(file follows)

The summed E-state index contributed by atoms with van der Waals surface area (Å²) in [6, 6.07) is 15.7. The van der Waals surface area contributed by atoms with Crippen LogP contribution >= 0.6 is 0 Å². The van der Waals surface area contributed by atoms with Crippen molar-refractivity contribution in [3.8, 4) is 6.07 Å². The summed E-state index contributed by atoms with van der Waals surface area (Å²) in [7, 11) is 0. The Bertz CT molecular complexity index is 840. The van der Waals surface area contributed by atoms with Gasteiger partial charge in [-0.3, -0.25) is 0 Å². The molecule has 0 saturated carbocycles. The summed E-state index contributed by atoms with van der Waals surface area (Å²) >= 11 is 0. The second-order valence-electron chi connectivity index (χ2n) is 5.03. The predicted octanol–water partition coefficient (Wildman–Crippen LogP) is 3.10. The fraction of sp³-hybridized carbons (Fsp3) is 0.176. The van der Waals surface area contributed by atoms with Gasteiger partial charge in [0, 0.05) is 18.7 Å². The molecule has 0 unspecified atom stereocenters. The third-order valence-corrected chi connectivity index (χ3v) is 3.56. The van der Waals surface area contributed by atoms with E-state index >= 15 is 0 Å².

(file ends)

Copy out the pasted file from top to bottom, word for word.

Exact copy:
The summed E-state index contributed by atoms with van der Waals surface area (Å²) in [6, 6.07) is 15.7. The van der Waals surface area contributed by atoms with Crippen LogP contribution >= 0.6 is 0 Å². The van der Waals surface area contributed by atoms with Crippen molar-refractivity contribution in [3.8, 4) is 6.07 Å². The summed E-state index contributed by atoms with van der Waals surface area (Å²) in [7, 11) is 0. The Bertz CT molecular complexity index is 840. The van der Waals surface area contributed by atoms with Gasteiger partial charge in [-0.3, -0.25) is 0 Å². The molecule has 0 saturated carbocycles. The summed E-state index contributed by atoms with van der Waals surface area (Å²) >= 11 is 0. The second-order valence-electron chi connectivity index (χ2n) is 5.03. The predicted octanol–water partition coefficient (Wildman–Crippen LogP) is 3.10. The fraction of sp³-hybridized carbons (Fsp3) is 0.176. The van der Waals surface area contributed by atoms with Gasteiger partial charge in [0, 0.05) is 18.7 Å². The molecule has 0 unspecified atom stereocenters. The third-order valence-corrected chi connectivity index (χ3v) is 3.56. The van der Waals surface area contributed by atoms with E-state index >= 15 is 0 Å².